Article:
Overview of rectal cancer
Rectal cancer is cancer that starts in the rectum, specifically the last 6 inches of the large intestine. It is a form of colorectal cancer. Rectal cancer starts as noncancerous polyps, which gradually (over 10 to 15 years) become cancerous. If you’re an adult living in the United States, your risk of rectal cancer is 5 percent during your lifetime.
At Dignity Health, we’re dedicated to offering comprehensive care for the prevention, screening, diagnosis, and treatment of rectal cancer. If you’d like to learn more, Find a Doctor near you.
It’s important to understand that signs and symptoms of rectal cancer can be similar to those of other conditions. Noticing these signs or symptoms does not guarantee that you will be diagnosed with rectal cancer, but they are often cause for concern.
Be sure to consult with your doctor if you have any of the following symptoms:
- Very bright red or dark red blood in your stool
- Changes in your bowel habits, such as diarrhea, narrowing of your stool, not feeling like your bowel is emptying completely, and constipation
- Changes in your appetite
- Dizziness, fatigue, or a fluttering heartbeat
- Losing weight
- Feeling fatigued
- Abdominal discomfort
- Rectal bleeding
If you or a loved one would like to discuss possible symptoms of rectal cancer, talk with a doctor at Dignity Health.
Rectal cancer is caused by the abnormal growth of cells in the lower digestive tract between the anus and lower part of the colon.
Cancer occurs when there is growth of abnormal cells. Without treatment, these cells may multiply and grow further, causing tumors and eventually spreading throughout the body. Research is ongoing, but experts still do not fully understand why cancer occurs in some people and not others. There are some risk factors however, such as age, genetics, and physical fitness level.
The vast majority of cases of rectal cancer are called adenocarcinoma.
Some rectal cancers are inherited, meaning that they result from genes passed down through families. If many people in your immediate family have been diagnosed with rectal cancer, speak with your doctor about whether you should consider genetic testing.
Less often, cancers such as lymphoma (which typically begins in the lymph nodes), carcinoids (which begin in the hormone-producing cells), and soft-tissue sarcoma (which can start throughout the GI tract, but rarely is first observed in the rectum) can also cause rectal cancer.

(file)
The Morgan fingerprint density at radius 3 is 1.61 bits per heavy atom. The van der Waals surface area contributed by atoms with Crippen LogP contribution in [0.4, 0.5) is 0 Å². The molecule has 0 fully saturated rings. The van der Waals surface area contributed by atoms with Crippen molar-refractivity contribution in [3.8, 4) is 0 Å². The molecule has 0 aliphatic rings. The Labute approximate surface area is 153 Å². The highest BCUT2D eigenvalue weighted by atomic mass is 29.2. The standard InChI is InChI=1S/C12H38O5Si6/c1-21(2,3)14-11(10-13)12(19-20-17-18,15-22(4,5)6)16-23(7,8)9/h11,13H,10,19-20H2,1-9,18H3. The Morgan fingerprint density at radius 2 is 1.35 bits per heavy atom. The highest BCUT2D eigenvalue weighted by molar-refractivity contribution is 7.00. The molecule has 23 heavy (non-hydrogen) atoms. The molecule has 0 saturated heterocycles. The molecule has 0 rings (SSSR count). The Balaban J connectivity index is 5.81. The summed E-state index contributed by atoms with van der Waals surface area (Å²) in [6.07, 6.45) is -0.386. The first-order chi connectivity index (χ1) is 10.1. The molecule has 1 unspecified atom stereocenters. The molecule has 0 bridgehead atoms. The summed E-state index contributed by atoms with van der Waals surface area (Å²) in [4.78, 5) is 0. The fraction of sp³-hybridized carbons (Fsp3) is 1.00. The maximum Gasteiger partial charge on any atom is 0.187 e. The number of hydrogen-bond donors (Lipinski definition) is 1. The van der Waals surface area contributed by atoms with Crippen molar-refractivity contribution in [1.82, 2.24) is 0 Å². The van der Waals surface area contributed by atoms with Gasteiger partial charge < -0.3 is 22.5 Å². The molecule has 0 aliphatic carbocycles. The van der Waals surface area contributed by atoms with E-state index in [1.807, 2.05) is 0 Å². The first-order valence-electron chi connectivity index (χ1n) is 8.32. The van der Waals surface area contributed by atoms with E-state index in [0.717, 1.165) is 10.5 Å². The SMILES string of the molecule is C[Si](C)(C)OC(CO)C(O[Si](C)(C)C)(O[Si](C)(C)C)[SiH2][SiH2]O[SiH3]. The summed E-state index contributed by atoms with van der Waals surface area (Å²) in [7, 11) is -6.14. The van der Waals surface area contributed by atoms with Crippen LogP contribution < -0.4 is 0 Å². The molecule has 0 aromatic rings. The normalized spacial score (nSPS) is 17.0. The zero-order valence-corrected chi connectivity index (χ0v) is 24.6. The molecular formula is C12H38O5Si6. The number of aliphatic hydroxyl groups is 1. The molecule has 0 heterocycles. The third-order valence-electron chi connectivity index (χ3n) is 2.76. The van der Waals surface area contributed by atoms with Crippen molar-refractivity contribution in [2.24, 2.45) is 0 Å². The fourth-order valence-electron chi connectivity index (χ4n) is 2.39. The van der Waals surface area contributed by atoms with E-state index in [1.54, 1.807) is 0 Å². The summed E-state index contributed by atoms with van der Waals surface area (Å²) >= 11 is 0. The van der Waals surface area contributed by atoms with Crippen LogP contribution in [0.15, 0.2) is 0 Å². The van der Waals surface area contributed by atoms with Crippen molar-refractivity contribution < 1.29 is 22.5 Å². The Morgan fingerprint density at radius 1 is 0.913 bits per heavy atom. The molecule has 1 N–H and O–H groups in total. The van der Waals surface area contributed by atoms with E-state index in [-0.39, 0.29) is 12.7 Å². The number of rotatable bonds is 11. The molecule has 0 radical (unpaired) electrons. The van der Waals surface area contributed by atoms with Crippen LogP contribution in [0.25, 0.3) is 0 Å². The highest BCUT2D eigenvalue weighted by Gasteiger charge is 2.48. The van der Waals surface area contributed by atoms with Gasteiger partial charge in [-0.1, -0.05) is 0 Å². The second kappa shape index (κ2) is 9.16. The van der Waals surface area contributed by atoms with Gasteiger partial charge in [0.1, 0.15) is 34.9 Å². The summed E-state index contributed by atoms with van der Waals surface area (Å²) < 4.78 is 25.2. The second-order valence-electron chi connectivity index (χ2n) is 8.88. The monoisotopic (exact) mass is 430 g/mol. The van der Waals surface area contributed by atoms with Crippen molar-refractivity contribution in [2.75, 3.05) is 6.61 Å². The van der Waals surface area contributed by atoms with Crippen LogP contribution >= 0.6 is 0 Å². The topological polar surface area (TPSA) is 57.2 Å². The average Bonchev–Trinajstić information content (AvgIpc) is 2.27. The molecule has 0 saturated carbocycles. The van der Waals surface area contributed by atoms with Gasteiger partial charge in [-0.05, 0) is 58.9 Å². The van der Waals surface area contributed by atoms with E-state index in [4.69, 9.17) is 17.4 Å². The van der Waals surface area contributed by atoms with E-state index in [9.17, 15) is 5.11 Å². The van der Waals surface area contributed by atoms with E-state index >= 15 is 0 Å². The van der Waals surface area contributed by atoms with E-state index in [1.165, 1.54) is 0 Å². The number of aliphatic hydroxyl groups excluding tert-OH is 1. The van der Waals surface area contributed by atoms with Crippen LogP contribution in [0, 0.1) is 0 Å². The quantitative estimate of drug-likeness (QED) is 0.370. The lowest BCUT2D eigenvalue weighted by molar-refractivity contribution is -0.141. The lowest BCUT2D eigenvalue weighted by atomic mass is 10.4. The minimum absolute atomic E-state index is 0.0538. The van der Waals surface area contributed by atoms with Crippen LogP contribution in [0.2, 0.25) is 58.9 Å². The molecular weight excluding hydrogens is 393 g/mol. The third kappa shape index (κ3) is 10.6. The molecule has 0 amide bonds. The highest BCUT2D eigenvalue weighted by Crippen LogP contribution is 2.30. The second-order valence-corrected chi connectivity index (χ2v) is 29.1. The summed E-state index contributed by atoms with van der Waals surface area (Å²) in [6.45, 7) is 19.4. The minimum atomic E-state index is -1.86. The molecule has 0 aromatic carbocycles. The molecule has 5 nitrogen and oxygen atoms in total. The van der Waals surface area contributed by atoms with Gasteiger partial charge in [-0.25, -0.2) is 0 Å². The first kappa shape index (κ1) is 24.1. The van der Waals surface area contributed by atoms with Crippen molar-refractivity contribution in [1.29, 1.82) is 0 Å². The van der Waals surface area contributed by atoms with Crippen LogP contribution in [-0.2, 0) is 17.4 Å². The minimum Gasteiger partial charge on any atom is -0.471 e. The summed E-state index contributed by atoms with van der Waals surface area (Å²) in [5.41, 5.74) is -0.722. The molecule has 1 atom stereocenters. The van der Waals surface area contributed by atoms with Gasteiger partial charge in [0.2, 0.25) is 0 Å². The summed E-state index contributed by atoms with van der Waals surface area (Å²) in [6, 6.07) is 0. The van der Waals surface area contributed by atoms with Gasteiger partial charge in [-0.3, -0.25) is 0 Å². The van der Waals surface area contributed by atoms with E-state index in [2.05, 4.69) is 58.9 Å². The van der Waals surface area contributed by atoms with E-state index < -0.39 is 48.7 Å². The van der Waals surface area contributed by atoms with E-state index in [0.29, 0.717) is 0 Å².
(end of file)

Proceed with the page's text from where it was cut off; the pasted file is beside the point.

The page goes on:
Researchers don’t yet fully understand the causes of rectal cancer. However, there are several known risk factors. Understanding them may help you prevent the disease or receive an early diagnosis.
You are more likely to develop rectal cancer if you have any of the following risk factors:
- Being African American
- Age 50 or older
- Specific gene mutations or genetic conditions linked to the disease
- A family or personal history of cancer or colorectal polyps
- A history of inflammatory bowel disease (IBD) or ovarian, uterine, or breast cancer
- Type 2 diabetes
Also, your lifestyle choices can affect your risk of rectal cancer. These factors include:
- Smoking cigarettes or cigars
- Drinking alcohol
- Being very overweight (obese)
- Eating an unhealthy diet
- Not exercising
Our oncologists at Dignity Health will encourage you to get regular screenings for rectal cancer. These preventive exams can help your doctor find precancerous polyps and diagnose rectal cancer at an earlier stage before it spreads. As with all types of cancer, the earlier it is found, the more likely that treatment will be effective.
If you have immediate family members (such as siblings, parents, grandparents, or children) who have been diagnosed with rectal cancer, speak with your doctor about whether you should consider genetic testing.
In addition, you can lower your risk by:
- Not smoking, or quitting smoking as soon as possible
- Eating a healthy diet high in vegetables and sources of healthy omega-3 fats, such as fish
- Exercising regularly, as recommended by your doctor
- Avoiding excessive alcohol consumption
- Maintaining a healthy weight
The information contained in this article is meant for educational purposes only and should not replace advice from your healthcare provider.